6 thoughts on “Government need to get relaxed about IT procurement”

  1. What’s the exact issue with using the ePetitions system then? I’m guessing it’s because it’s built on open source architecture (Linux, Apache, MySQL, PHP) and a lot of authorities are Microsoft houses?

    We’re in quite a fortunate position here, as our CMS is built on LAMP architecture, but only because a guy in our IT team does a bit of Linux stuff as a hobbyist.

    This is a real shame, in my opinion, the web wouldn’t be what it was without open source – imagine if every web server had to have a Windows and IIS license? The costs would be astronomical!*

    There are libraries out there that compile PHP into .net, so maybe that’s an option for those councils who can’t benefit from open source?

    * As a footnote to this – it’s amusing that the new £2.8 million Birmingham City Council website uses Oracle HTTP server, rather than Apache (which is free and used by a good 98% of web servers). Sigh.

  2. Having worked in and on the fringes of the public sector for many years, and being a supporter of open source, a lot of the resistance of it’s adoption is fear of the unknown. Everyone knows MS, so MS is a safe choice:

    No one got fired for buying IBM

    for example.

    The open source model is completely alien to managers as a whole. If something isn’t closed, proprietary, and expensive then it is worthless. There’s no-one to point a finger at. (though, have you ever tried to get anything out of MS or Oracle support?)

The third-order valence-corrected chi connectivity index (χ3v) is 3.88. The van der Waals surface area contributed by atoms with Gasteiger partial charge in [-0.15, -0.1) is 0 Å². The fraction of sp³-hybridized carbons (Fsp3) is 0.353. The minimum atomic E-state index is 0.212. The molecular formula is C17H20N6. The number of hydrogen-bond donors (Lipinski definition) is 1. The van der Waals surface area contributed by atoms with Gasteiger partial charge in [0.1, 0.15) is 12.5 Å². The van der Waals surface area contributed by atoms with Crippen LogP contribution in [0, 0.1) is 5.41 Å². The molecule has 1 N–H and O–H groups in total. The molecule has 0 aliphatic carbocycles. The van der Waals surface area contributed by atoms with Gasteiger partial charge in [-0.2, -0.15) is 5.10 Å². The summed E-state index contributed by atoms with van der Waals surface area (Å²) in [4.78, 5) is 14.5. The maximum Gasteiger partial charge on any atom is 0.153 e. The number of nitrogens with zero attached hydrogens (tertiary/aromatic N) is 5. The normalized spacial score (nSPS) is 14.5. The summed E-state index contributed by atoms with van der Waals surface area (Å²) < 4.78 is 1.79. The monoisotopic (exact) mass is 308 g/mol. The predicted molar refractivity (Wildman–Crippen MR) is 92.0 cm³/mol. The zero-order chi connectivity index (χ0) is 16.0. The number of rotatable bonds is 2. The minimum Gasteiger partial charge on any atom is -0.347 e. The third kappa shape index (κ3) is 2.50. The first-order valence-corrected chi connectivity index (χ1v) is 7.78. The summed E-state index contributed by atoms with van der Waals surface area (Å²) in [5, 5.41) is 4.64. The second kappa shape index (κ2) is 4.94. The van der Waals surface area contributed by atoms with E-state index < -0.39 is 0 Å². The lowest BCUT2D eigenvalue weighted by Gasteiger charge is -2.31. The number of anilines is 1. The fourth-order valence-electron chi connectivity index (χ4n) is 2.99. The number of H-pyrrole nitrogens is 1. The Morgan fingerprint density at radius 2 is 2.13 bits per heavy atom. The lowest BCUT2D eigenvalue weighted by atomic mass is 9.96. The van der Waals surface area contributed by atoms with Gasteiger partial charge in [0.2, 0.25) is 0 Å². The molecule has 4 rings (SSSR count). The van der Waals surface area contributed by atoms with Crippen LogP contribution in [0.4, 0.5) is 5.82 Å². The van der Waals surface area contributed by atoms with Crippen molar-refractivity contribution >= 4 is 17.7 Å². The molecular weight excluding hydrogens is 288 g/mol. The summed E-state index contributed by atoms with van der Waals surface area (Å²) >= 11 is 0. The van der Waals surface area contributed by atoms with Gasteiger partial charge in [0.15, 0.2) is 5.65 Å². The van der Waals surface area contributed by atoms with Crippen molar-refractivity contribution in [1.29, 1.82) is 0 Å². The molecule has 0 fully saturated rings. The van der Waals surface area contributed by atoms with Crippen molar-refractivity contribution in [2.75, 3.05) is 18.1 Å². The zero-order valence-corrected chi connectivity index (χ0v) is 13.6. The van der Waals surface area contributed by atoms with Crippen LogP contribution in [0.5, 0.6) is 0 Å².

Never mind that with the right people implementing an open-source solution can be better and cheaper. The whole industry operates on fear of being blamed 🙂

    Regarding Facebook/Twitter- please no. I’ve yet to see the point: surely it’s just a rehashed mix of web, RSS and mail, mostly full of, well, meaningless twitter? The number10 petition thing is a great idea in principle, it’s just the results that fail :-/

  3. @pezholio I think the problem is best summed up by @stymaster with “There’s no one to point a finger at.”

    As for the use of social media… I’m talking about using it to enable citizens to use existing services. Instead of spending thousands on a proprietary e-petitions system like many councils, including BCC are doing, why not use an open source solution and integrate with social media like Facebook. The actually social media integration is nothing more than improving usability.

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